Five Ways You're Damaging Your Hair

ThinkstockHow you can still have fun with your hair, while minimizing the damage

Having a tough time getting shiny, healthy looking hair? If you find yourself lusting after luscious locks, there's a big change you've got damaged hair. And you're in good company.

A study commissioned by global beauty brand Dove found that 80% of women suffer from damaged hair, but only 20% realize that the symptoms they're experiencing are a result of said damage. And while damaged hair may not be the end of the world, it's not a problem that some can just shrug off: the same study found that around 40% of the women respondents said that a bad hair day stopped them from doing things they needed to do (such as errands, meeting up with friends, etc).

If you're wondering how your hair even got into this mess, chances are, you have your everyday hair-related routine to blame. Surprisingly, simple things such as hair-brushing and towel-drying habits could cause your locks to be rough, brittle, and prone to split ends. (Think you don't have damaged hair? Try this test: curl a single strand of hair around your finger and drop it into a glass of water. If it takes long for the strand of hair to spring back to its original form, then you've got unhealthy hair.)

Read on to find out what else you could be doing that's keeping you from having a shiny, healthy mane and how you can still have fun with your hair while minimizing the damage.

1. Regularly expose your hair to chemicals. Hair is fiber, it's bundled in the middle, enclosed by a protective cuticle which is always the first to get damaged. Certain chemicals, when applied to the hair, can damage the cuticle, making the inner fibers more vulnerable.

Bleaching, usually done to "lighten" or "change" hair color, strips the melanin in your hair—which means changing its normal structure. Perms, on the other hand, break the inner bonds of hair, only to re-form them together, building a new structure (which explains how a perm can either straighten or make your hair curly). Both treatments change the hair's basic structure, which in turn removes the protein bonds that keep our hair strong and lustrous.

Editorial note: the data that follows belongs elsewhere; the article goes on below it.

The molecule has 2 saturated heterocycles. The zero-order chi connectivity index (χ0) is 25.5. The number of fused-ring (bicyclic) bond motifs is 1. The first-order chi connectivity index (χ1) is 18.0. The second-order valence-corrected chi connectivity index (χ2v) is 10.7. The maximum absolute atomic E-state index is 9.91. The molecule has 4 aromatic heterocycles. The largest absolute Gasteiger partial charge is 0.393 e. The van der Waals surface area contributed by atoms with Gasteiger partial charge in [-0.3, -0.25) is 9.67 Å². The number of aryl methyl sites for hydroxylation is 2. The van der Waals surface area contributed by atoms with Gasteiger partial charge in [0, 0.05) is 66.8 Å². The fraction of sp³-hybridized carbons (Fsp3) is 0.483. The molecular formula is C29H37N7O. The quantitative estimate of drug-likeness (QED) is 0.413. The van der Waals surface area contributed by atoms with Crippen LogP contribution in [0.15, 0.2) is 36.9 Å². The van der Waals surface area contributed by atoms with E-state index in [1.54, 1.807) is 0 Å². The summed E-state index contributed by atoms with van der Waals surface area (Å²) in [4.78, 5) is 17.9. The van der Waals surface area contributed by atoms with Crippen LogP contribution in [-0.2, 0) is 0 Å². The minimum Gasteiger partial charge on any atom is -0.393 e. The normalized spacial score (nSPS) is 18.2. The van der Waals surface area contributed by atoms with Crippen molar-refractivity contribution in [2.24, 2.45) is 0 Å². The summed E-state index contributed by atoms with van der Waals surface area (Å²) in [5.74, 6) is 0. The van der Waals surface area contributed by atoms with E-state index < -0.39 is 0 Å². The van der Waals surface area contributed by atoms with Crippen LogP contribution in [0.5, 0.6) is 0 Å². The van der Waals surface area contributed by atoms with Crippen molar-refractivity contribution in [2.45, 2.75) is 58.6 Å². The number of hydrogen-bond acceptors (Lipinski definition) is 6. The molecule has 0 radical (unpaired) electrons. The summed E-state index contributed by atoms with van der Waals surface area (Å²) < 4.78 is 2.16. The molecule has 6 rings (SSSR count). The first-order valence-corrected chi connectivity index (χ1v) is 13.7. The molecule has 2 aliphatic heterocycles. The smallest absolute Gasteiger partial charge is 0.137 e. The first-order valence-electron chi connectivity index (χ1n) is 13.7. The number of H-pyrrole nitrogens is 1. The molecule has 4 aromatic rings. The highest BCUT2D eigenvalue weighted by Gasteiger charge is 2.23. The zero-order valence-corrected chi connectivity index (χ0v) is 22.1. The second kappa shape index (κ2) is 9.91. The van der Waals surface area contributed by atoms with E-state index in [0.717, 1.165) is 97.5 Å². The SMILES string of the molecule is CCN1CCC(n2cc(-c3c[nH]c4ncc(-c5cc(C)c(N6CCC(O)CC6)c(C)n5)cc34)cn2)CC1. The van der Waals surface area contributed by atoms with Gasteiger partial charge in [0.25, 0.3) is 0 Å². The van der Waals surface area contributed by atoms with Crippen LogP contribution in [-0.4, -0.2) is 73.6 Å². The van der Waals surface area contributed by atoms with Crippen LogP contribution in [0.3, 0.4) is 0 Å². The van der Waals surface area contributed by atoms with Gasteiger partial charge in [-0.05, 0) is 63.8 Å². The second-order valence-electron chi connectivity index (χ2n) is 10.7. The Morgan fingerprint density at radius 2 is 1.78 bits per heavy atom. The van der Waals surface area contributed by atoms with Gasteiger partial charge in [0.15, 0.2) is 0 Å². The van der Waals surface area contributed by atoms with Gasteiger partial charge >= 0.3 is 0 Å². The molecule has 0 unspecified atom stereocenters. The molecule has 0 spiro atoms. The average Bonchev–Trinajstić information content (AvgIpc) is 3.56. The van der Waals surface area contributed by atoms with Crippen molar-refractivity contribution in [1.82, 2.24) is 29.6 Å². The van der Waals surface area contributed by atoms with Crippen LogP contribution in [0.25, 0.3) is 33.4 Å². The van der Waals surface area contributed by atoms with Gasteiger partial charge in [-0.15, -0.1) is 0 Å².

Can't keep from sitting in the salon chair? Make sure you don't skip on the daily conditioner and weekly treatment hair mask. You can also try "hair-healthy" salon alternatives, such as organic dyes or even henna. These, however, do not give you the same results as chemical treatments.

2. Use heat to style. Exposing your hair to excess heat cracks the cuticles and removes its moisture—leaving it dry and brittle. If you reach for any heat-styling tools (flat irons, curling irons, hot rollers, and your hair dryer) on a daily basis, always make sure you protect your hair.

Heat protectant products like serums protect the hair from the damaging effects of blow drying or using flat irons. You can also apply leave-on conditioners to give your hair a protective barrier from the heat. That way, the heat will be frying the product, not your hair. When blow drying hair, keep the nozzle a good six inches away from your tresses.

3. Brush with the wrong comb. Combs come in different shapes and sizes for a reason: to be used on certain hair types, at different times of the day. The idea is finer bristles should be paired with fine hair. For example, fine to medium-haired gals should use natural boar-bristle brushes, while thick haired/curly girls should stick to brushes with individually-spaced bristles with coated tips, since uncoated tips might break hair.

As a general rule, you shouldn't brush wet hair: they tend to be more fragile, so using a fine-toothed brush to fight tangles will only damage your locks. Instead, use a wide-toothed comb. And don't think that brushing your hair a hundred times a day will leave you with shiny, healthy hair. Your hair may look shiny, but that's just because your constant brushing helped distribute the oils from your scalp to your tresses…but in the process, you've also exposed your hair to too much friction. The result? Split ends and more breakage.

4. Wash too often. You need to shampoo your hair to cleanse your scalp and remove oil build-up. But shampoo too much, too often, and you'll be doing more harm than good. Washing your hair too much can strip your hair of moisture, making your hair dull and dry.

Try to not be too vigorous with your tresses when you hit the shower, since too much friction makes it prone to breakage, as well. Try to find a "hair washing frequency" that works for you, as well: if you have oily hair, you might want to wash your hair every day. If your hair is on the dry side, shampooing every other day should do the trick. Using a shampoo with hair repair properties can also help.

5. Sport "tight" hairstyles. We're a big fan of the ponytail, especially since it's so versatile (it keeps our hair off our face at the gym, and transforms us into sleek vixens at night). But be wary of pulling your hair back too tight.

Too-tight hair styles can cause hair to break, and damage can be permanent if you do it too often. So try to keep your ponytails and braids loose as much as you can. If you really have to constantly style your hair in tight buns or ponytails (say, if your job entails you to keep that updo all day), don't forget to let your hair down—literally. Give your hair a break from all that tugging and pulling, and your hair will thank you in the form of less hair fall and breakage.

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